How do you build community in your organization when employees are remote?
On October 14, 2016, Bethany J. Adams and I had the honor of representing the VU HRD program through a concurrent session presentation at the Greater Valley Forge Human Resources 2016 Summit. Our presentation focused on building community in both virtual and traditional organizations. It is our belief that building a community is important in today's high technology environment where workers are often remote.
In our experience in the VU HRD program, we are creating a learning community for our program with our students, faculty, and alumni. We want our students to feel a “sense of community” that comes from being part of Villanova University and the HRD program. Building community and creating that feeling, which has many positive outcomes, can be replicated in various organizational environments.
The “Sense of community” (SOC) is defined by McMillian and Chavis (1986) as a “feeling that members have of belonging, that they matter to one another and that their mutual needs will be met through their commitment to be together.” The McMillian and Chavis model of community includes four elements, Membership, Influence, Fulfillment of Needs and Shared Emotional Connection (which we have come to call Spirit). You may have experienced that Spirit as “esprit de corps” if you have been on a high performing team, a high stakes project at work or involved in a service project to help others recover from a disaster.
In our presentation, we shared how the VU HRD program incorporates practices in each of the four elements of the model. Using the SCI-2 Sense of Community Index survey, developed to measure the McMillian and Chavis’ model, the participants completed an assessment of their own community, displayed their results and then shared examples at their tables and large group. We engaged the participants, both in the room and virtually by using a fun web based tool called Kahoot.it, which is a free audience response system that uses computer or mobile devices. The session was presented using Adobe Connect so that some could attend virtually. However, the most popular participant was Shea Mazar, VU HRD Administrative Assistant, who attended via a Double Robotics iRobot. Shea rolled into the room and was able to join small group table discussions of best practices for each element of the Community model. She was able to move through the room and interact with multiple participants and groups.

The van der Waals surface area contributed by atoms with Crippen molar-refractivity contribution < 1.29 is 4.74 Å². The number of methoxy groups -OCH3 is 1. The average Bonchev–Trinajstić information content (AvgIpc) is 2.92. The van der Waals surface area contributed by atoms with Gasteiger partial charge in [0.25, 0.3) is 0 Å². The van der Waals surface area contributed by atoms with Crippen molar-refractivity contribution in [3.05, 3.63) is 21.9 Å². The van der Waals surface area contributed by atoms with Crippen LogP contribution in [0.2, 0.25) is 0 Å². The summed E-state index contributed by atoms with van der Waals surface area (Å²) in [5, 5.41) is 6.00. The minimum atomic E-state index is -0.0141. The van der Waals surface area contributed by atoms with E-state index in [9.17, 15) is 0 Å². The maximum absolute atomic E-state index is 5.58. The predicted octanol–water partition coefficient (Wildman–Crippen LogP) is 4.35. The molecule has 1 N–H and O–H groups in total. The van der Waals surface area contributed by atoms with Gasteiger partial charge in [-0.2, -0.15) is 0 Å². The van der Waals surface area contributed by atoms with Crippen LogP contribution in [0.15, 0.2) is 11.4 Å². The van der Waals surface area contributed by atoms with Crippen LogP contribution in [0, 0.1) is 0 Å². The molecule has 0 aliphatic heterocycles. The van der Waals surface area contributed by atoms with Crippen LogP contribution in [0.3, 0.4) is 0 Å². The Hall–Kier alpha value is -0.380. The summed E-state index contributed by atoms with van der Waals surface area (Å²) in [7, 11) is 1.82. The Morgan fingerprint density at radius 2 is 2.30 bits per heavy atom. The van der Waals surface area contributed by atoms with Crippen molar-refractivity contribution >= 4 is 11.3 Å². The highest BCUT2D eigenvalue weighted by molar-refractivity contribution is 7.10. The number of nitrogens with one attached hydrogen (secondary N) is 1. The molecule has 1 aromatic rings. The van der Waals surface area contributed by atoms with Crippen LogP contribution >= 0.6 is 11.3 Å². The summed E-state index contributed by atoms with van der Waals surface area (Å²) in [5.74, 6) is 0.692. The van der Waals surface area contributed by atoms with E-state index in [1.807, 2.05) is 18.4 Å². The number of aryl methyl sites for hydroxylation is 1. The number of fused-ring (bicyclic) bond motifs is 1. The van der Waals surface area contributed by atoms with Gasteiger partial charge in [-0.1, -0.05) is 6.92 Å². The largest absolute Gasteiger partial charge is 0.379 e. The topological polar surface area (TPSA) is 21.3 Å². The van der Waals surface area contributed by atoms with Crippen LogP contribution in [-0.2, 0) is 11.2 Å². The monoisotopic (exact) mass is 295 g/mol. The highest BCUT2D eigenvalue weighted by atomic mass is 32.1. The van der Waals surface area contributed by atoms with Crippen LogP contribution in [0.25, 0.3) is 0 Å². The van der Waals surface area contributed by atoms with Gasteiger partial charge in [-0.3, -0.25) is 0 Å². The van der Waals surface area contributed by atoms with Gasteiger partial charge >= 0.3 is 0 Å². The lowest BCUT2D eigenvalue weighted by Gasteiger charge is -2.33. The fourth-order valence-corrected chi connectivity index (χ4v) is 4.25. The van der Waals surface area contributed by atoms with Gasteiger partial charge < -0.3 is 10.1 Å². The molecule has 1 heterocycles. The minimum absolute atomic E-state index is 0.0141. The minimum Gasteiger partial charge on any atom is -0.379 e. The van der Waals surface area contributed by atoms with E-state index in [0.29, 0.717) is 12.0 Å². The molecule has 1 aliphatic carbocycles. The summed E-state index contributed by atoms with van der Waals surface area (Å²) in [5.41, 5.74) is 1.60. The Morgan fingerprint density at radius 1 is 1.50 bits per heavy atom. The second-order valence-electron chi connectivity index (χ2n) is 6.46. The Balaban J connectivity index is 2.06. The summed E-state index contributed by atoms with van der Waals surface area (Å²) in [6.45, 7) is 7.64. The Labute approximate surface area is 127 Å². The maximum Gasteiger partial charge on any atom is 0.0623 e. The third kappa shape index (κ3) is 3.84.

What is your experience with virtual communities? How have you experienced a “Sense of Community” in the VUHRD program or in your professional life?
Lawrence Cozzens, PhD is an Assistant Director in the Graduate HRD program at Villanova University. Learn more about him here!